Also, the approximately equally distributed mass about the rotation axis X, provides for a balanced rotor, defined as the back-to-back micro-impeller 114 and shaft 16, which is desirable when operated at high revolutions-per-minute (RPM).
The back-to-back micro-impeller 114 comprises a plurality of spaced-apart blades 34 that extend from a base plate 36 (also referred herein as a disk) a predetermined distance. The blades 34 are geometrically varied so that the most efficient transfer of energy from the blades 34 to the working fluid is achieved. The design of the blades 34 depends on the efficiencies and pressure rise required of the compressor 10.
The blades 34 radiate from proximate the shaft 16 to the outer edge 40 or proximate the outer edge 40 of the base plate 36. The blades 34 are spaced-apart from the shaft a predetermined distance defining an impeller inlet 38. The working fluid enters the micro-impeller 114 at the impeller inlet 38 and exits proximate the outer edge 40 of the base plate 36.
In another embodiment of the micro-impeller (not shown) in accordance with the present invention, the blades twist as they radiate out to the outside diameter of the impeller. Twist is defined as a continuous change in the angle of the blade to the base plate as a factor of a change in the distance from the shaft. A blade that twists is referred to as being 3D, whereas one that does not twist and simply extends perpendicular to the base plate regardless of distance from the shaft is referred to as being 2-D.
The micro-impeller 114 comprises a base plate 36 from which the blades 34 extend. The blades 34 can be coupled to the base plate 36 using common processes, such as, but not limited to, welding, and milling from a solid billet. The blades 34 must be able to withstand the forces required to convert the torque from the shaft 16 to the working fluid as well as the centrifugal forces at the blade tips and base plate outer edge 40.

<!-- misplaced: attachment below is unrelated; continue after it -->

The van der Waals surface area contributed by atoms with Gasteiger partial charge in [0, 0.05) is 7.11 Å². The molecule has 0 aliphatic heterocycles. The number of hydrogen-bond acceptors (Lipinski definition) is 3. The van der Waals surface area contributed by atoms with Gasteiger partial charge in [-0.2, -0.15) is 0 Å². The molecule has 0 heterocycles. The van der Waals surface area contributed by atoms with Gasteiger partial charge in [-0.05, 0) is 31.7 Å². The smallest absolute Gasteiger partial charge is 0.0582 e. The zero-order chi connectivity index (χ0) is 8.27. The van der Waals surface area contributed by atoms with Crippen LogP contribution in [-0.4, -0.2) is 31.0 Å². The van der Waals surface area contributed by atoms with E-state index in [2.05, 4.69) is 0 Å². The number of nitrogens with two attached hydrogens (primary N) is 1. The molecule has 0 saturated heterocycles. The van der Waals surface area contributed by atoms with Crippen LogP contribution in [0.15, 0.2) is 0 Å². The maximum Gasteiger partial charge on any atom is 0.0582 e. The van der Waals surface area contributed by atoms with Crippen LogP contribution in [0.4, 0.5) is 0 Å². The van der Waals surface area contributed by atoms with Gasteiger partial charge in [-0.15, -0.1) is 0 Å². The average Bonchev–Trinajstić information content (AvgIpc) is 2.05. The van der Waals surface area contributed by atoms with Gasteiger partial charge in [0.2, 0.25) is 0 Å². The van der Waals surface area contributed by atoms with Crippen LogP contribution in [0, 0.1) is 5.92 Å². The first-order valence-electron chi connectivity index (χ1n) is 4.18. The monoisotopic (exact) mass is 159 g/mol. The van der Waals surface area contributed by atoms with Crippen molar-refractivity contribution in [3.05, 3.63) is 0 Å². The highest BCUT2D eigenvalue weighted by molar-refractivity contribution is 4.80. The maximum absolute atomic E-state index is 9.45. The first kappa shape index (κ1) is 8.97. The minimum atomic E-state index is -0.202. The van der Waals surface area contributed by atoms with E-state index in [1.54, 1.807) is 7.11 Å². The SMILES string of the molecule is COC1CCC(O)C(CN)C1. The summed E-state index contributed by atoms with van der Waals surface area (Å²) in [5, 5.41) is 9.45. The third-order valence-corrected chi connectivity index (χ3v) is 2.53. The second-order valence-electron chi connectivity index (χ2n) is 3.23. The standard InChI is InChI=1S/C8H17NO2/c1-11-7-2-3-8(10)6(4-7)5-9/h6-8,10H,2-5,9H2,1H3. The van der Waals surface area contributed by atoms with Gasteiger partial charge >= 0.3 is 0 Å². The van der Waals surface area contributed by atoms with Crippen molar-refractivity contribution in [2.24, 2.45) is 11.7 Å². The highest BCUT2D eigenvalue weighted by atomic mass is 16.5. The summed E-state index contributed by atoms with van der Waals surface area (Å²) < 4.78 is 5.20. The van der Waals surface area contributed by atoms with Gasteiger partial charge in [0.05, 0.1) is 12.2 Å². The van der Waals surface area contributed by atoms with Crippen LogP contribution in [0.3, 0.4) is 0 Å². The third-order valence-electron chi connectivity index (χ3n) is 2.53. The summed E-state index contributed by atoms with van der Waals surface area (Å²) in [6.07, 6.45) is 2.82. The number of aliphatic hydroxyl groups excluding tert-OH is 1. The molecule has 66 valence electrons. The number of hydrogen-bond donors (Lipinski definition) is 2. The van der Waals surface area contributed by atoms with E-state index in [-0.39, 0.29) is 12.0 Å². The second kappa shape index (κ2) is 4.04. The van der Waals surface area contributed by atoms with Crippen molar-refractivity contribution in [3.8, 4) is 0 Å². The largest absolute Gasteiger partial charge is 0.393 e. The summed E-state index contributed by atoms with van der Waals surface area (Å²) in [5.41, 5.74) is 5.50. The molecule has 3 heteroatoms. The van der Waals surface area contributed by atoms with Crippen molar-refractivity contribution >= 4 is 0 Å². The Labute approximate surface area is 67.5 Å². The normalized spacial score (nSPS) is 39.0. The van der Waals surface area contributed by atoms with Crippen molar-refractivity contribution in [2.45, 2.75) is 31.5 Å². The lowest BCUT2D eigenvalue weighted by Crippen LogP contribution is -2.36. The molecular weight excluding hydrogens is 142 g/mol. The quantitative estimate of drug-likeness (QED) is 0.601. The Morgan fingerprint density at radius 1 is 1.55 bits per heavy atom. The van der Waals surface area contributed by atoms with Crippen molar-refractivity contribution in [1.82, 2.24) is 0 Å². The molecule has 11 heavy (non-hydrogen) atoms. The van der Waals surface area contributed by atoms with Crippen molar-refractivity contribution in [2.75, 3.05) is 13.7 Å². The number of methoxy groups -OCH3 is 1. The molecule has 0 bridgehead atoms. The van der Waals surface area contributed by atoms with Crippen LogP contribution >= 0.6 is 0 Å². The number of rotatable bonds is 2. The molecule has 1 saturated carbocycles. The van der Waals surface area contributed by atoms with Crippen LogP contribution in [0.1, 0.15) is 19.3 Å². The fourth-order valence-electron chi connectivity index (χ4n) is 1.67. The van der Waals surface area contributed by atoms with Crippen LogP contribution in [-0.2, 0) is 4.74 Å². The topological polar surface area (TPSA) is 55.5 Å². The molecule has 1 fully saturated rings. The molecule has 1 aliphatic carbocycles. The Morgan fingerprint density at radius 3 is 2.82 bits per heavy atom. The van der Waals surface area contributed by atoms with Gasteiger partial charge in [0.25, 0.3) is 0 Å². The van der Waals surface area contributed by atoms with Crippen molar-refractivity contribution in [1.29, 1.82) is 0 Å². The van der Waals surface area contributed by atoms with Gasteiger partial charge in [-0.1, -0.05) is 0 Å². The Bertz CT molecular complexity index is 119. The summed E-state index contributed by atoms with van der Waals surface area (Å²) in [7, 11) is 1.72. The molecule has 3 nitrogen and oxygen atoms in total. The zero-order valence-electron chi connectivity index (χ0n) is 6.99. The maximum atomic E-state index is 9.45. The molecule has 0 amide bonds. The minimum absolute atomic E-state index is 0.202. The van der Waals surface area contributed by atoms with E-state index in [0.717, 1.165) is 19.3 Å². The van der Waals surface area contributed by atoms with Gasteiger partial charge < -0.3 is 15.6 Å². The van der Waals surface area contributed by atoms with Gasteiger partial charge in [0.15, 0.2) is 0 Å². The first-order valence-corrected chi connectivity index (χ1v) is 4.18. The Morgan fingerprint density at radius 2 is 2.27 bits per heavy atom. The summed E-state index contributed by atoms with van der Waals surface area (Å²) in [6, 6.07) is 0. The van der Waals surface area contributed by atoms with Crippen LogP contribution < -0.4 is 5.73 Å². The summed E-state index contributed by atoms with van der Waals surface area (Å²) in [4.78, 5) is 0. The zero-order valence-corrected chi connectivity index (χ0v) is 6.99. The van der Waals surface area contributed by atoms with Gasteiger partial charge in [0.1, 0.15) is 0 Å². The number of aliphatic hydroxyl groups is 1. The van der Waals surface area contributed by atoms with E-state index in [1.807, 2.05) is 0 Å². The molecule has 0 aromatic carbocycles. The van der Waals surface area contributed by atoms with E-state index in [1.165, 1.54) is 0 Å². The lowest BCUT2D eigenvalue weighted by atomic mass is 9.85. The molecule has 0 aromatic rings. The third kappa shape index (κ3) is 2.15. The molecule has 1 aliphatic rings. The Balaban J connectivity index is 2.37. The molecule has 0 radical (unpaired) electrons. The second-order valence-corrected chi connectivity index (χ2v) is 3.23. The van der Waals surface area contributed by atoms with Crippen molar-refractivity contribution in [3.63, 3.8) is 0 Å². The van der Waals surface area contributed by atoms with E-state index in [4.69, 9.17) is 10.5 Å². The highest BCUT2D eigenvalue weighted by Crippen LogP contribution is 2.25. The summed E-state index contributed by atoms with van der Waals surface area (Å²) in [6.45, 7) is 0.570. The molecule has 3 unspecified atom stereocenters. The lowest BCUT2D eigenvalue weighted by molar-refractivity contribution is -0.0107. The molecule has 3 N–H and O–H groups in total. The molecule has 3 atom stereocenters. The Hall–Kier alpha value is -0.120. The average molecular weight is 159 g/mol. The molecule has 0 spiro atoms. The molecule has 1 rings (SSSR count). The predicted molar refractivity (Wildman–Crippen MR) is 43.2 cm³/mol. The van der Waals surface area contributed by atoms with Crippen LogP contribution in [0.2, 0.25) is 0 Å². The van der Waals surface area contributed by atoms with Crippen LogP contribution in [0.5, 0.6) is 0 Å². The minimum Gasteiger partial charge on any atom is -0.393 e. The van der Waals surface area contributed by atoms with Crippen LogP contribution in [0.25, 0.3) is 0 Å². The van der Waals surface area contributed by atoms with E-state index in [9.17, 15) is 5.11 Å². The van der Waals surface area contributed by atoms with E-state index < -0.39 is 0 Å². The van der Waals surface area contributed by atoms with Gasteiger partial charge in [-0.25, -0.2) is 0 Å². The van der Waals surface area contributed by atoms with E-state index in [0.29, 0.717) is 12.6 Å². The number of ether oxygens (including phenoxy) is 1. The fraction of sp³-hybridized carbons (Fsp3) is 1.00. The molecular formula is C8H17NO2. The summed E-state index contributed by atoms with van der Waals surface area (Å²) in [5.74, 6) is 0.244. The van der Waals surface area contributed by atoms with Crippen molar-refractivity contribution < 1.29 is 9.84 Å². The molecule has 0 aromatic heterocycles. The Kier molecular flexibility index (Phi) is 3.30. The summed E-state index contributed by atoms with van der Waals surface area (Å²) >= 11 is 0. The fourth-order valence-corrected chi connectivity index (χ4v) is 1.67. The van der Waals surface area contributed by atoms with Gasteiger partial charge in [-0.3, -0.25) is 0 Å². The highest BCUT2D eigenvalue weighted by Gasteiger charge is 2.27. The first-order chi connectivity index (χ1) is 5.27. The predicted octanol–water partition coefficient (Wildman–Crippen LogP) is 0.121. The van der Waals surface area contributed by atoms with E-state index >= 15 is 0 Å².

In another embodiment in accordance with the present invention, the back-to-back micro-impeller 114 is a component of a single stage compressor 10. A stage is defined as one compression region, whereas a two stage compressor will have two compression regions connected in series.
In another embodiment in accordance with the present invention, the back-to-back micro-impeller 114 is a component of a multiple stage compressor (not shown). The choice between compressor designs depends on the pressure ratio required and the thermodynamic state desired of the working fluid during the compression cycle. This flexibility provides that the micro-impeller 114 in accordance with the invention can be designed for many different applications.
The benefit of having a left compressor section 13 and a right compressor section 11 is that there is a balancing of forces generated by high-pressure fluid against the two sides 32 of the micro-impeller 114. This reduces vibrational forces as well as provides a balancing force on the shaft 16 which reduces the thrust on the shaft 16 in a direction away from the gas flow path.
The material from which the micro-impeller 114 is made should be capable of taking the form of the micro-impeller 114, and being durable and corrosion resistant to the working fluid. A suitable material for many applications is aluminum, but the micro-impeller 114 is not limited only to aluminum. Other materials include other metals and plastics.
One benefit of a compressor 10 comprising a micro-impeller 114 is that there is small deviation in discharge pressure for a given change in volumetric flow rate. The compressor 10 can deliver relative large volumetric flow range (−65%–120% of flow capacity) over a relatively minor change in output discharge pressure.
An embodiment of the back-to-back micro-impeller compressor 10 in accordance with
In other embodiments in accordance with the present invention, the back-to-back micro-impeller is a component of a compressor having an outlet aperture. The compressor is collocated with at least one electronic component of a microelectronic system such that the outlet aperture is located proximate the at least one electronic component. Examples of a microelectronic system include, but not limited to: a microelectronic package, such as, but not limited to a microprocessor; a microelectronic circuit board, such as, but not limited to a computer memory and/or video card; and an electronic component within an electronic housing, such as, but not limited to, a power supply and/or a disk drive housed within a computer enclosure.